The Philippines Embassy says it is becoming increasingly concerned by the number of overseas workers who have abandoned their families back home. The embassy has been notified by the wives of overseas Filipino workers who have stopped receiving financial support from their husbands in the UAE. The embassy is investigating 10 cases which have been reported this year.

Ambassador Amable Agiluz said the trend is mostly among the low income group who start new families in the UAE. "This is a matter of great concern for us," he said. "In the majority of cases, the overseas Filipino workers concerned stop sending financial support to their wives and children in the Philippines once they start a new family here.

"The case is registered with us after we receive a written complaint from the victims in the Philippines, but there are instances when the wives come all the way to the UAE to settle their problems."

He said overseas Filipino workers should realise that their main purpose of seeking employment away from their country is to provide better standards of living for their children before starting a new family.

"One of the main causes leading to the abandonment of families is the separation of young couples. In the Philippines we still believe in the concept of extended families so, when men go to work overseas, they are often tempted to get involved and do not hesitate to get themselves a new family.

"But in such cases it is the children from their wives in Philippines who get hurt most. "We try to settle the matter outside court as it is a very personal matter and we only act legally when the affected wives come to us with a court order from the Philippines for financial support from their husbands who have abandoned them.

"When the request comes to us in the form of a court order we take the matter up with the UAE Ministry of Interior which takes steps to cancel the passport of the husband working here."

Overseas Filipino workers who spoke to Gulf News cited the lack of emotional support as the major factor that prompts them to start new families in the UAE. Valeriano Santiago, 29, said he contemplated starting a new family in the UAE despite having a wife at home. "Honestly speaking, I used to get really lonely when I first arrived here. It used to be really killing for me when I used to see so many couples enjoying themselves.

"I miss my wife and kid and was really contemplating getting a new family, but after giving it sensible thought, I came out of it. The thing is I come from a broken family myself and I did not want my child to grow up in the same environment and feeling bitter. Secondly, I was assured that with the kind of salary I receive I would be able to sponsor my family.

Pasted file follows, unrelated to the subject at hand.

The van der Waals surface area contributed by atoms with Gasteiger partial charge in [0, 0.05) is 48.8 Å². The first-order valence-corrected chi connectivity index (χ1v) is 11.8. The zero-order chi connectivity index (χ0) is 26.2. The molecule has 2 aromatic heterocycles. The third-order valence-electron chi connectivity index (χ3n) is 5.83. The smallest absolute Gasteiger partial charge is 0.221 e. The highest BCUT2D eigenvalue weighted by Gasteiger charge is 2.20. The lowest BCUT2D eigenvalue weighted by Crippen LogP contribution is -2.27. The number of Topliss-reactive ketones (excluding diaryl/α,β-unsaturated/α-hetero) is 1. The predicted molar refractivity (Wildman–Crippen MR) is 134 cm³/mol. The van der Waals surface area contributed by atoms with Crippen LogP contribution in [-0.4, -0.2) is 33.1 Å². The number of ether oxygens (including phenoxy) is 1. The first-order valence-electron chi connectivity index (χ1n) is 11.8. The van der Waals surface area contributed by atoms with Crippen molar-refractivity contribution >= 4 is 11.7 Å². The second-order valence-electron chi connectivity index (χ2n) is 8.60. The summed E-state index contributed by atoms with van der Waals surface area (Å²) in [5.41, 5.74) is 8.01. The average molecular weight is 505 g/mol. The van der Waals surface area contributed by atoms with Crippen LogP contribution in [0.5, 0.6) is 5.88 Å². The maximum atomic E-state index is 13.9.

"This trend is nothing new. It is part of our lifestyle back home. Legal separation or divorce is not an option for us. It is very difficult to achieve," he said. Another Filipino who is facing a separation case filed by his wife in the Philippines said, "Men, despite being married, carry out serious affairs with other women. So once outside the country, the idea of getting a new family can naturally take shape.

"I am facing separation from my wife for something that I did in Manila. This does not mean that I do not love my wife and children. I convinced my wife to come here and stay with me, but it did not work out as she did not expect to find a job suiting her qualifications. Once I get my divorce I will never marry again. I've had enough."

Omar Lomongo said, "It is not always a case of abandoned families. Wives panic when they do not hear from, or fail to receive financial support from, their husbands overseas. They automatically reach the conclusion that they have been abandoned.

"For instance, in my case I have not been in touch with my family for quite some time now. I do not send any financial support either. This is because I am facing problems of my own out here which they fail to understand. Whenever I hear their voice over the phone I get homesick. I will contact them once I clear my problems here."